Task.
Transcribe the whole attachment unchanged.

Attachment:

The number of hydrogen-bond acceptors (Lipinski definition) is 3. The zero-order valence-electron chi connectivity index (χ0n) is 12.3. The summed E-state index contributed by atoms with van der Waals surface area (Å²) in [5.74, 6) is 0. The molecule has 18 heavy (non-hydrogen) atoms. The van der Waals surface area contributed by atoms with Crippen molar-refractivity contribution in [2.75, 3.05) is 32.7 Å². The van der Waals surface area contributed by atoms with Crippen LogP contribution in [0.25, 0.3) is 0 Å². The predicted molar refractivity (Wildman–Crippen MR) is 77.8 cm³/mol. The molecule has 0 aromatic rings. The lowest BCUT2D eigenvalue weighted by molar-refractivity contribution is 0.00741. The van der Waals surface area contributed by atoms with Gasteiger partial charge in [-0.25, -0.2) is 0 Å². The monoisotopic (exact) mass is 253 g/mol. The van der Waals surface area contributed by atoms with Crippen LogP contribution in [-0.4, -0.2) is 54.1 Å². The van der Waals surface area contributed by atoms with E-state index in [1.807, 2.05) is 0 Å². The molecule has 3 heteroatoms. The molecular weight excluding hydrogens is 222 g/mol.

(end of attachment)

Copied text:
The number of hydrogen-bond acceptors (Lipinski definition) is 3. The zero-order valence-electron chi connectivity index (χ0n) is 12.3. The summed E-state index contributed by atoms with van der Waals surface area (Å²) in [5.74, 6) is 0. The molecule has 18 heavy (non-hydrogen) atoms. The van der Waals surface area contributed by atoms with Crippen molar-refractivity contribution in [2.75, 3.05) is 32.7 Å². The van der Waals surface area contributed by atoms with Crippen LogP contribution in [0.25, 0.3) is 0 Å². The predicted molar refractivity (Wildman–Crippen MR) is 77.8 cm³/mol. The molecule has 0 aromatic rings. The lowest BCUT2D eigenvalue weighted by molar-refractivity contribution is 0.00741. The van der Waals surface area contributed by atoms with Gasteiger partial charge in [-0.25, -0.2) is 0 Å². The monoisotopic (exact) mass is 253 g/mol. The van der Waals surface area contributed by atoms with Crippen LogP contribution in [-0.4, -0.2) is 54.1 Å². The van der Waals surface area contributed by atoms with E-state index in [1.807, 2.05) is 0 Å². The molecule has 3 heteroatoms. The molecular weight excluding hydrogens is 222 g/mol.